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Technology in the News

Technology is constantly changing and providing the casual user with challenges never dreamed of. Technology in the News is provided in an effort to assist you in getting the most out of your computer, while avoiding some of the pitfalls. Your computer really isn't out to get you. Why not learn to be friends?

      
 Title   Date   Author   Host 

A List Apart

by Veronica Picciafuoco

December 4, 2012

A design contract is like a business card-it comes from the same desk, and bears the same creative mark.

But it's also the business card you hate handing out: a folder of legal gibberish with terrible formatting that reminds the client of everything that could possibly go wrong before the work has even started. Is this just a necessary evil? Why can't contracts evolve like everything else? Actually, they can-and should. Modernizing your contract will not only make it match your carefully crafted brand, but it can also help you reach an agreement faster, and even strengthen your position when negotiating.

A List Apart

by Mat Marquis

May 15, 2012

The goal of a "responsive images" solution is to deliver images optimized for the end user's context, rather than serving the largest potentially necessary image to everyone.

Unfortunately, this hasn't been quite so simple in practice as it is in theory. Recently, all of the ongoing discussion around responsive images just got real: a solution is currently being discussed with the WHATWG. And we're in the thick of it now: we're throwing around references to picture and img set; making vague references to polyfills and hinting at "use cases" as though developers everywhere are following every missive on the topic. That's a lot to parse through, especially if you're only tuning in now-during the final seconds of the game. The markup pattern that gets selected stands to have a tremendous influence on how developers build websites in the future. Not just responsive or adaptive websites, either. All websites.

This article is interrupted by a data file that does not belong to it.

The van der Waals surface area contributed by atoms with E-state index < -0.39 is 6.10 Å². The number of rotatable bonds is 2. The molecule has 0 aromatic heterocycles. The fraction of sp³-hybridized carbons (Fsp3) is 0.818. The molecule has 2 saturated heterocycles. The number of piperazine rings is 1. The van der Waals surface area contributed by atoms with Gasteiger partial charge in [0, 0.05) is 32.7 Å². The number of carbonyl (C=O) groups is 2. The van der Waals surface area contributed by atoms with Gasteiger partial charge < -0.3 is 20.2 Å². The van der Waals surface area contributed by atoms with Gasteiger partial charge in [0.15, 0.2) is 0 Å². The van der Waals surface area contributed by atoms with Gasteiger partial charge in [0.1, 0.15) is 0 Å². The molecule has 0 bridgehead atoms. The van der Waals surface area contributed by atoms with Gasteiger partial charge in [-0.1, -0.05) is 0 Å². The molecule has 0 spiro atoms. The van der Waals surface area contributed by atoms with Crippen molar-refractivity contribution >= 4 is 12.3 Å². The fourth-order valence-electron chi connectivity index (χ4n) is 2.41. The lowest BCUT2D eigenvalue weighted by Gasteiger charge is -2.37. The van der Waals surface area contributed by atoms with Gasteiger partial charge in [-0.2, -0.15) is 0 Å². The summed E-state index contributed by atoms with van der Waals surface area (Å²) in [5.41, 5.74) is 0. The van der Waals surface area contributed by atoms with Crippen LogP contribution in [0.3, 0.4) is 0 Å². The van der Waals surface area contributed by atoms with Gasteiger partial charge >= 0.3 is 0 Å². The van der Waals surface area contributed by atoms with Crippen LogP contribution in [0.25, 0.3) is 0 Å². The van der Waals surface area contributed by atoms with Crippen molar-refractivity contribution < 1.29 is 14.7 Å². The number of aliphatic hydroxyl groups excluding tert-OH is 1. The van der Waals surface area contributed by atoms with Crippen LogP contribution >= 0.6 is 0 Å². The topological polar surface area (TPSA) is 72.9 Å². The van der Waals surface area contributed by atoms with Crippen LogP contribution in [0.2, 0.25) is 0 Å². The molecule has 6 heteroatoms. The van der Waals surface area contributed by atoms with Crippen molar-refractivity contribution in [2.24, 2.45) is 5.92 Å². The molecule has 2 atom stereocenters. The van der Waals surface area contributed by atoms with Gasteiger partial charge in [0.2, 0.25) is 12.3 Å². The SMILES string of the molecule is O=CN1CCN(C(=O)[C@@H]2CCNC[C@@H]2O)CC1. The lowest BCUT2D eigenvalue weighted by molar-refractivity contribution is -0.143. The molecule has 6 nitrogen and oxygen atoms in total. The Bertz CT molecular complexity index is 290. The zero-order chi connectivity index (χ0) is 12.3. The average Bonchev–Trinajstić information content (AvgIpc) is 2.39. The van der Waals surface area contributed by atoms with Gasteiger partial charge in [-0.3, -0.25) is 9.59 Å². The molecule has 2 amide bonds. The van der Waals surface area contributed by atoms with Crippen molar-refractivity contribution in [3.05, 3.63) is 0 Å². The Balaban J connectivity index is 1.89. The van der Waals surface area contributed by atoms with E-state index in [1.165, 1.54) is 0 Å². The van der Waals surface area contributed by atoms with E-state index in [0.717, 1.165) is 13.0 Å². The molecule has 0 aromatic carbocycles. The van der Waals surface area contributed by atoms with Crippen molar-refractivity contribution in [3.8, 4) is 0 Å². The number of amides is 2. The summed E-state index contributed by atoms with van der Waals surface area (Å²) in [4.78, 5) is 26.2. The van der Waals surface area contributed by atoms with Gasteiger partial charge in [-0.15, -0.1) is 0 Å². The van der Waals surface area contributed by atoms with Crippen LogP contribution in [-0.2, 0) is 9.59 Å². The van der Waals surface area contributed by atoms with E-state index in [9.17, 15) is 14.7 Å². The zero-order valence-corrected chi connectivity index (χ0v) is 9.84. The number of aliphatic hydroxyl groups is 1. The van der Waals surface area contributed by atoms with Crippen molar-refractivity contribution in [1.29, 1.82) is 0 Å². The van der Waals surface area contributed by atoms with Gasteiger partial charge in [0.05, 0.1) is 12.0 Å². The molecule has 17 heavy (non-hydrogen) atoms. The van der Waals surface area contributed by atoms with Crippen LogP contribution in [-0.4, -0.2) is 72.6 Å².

A List Apart

by Sara Wachter-Boettcher

February 28, 2012

The future is flexible, and we're bending with it. From responsive web design to futurefriend.ly thinking, we're moving quickly toward a web that's more fluid, less fixed, and more easily accessed on a multitude of devices.

As we embrace this shift, we need to relinquish control of our content as well, setting it free from the boundaries of a traditional webpage to flow as needed through varied displays and contexts. In the words of futurefriend.ly's Brad Frost, "get your content ready to go anywhere because it's going to go everywhere." But don't unlock the shackles just yet: our content is far from future-ready.

A List Apart

by Lea Verou

February 14, 2012

Public service announcement: Every time you call a proprietary feature "CSS3," a kitten dies. Any -webkit- feature that doesn't exist in a specification (not even an Editor's draft) is not CSS3.

Yes, they are commonly evangelized as such, but they are not part of CSS at all. This distinction is not nitpicking. It's important because it encourages certain vendors (*cough* Apple *cough*) to circumvent the standards process, implement whatever they come up with in WebKit, then evangelize it to developers as the best thing since sliced bread. The shiny new toys dazzle us and we start promoting them too, contributing to the echo chamber.

A List Apart

by Harry Brignull

November 1, 2011

We might not like to admit it but deception is deeply entwined with life on this planet. Insects evolved to use it, animals employ it in their behavior, and of course, we humans use it to manipulate, control, and profit from each other.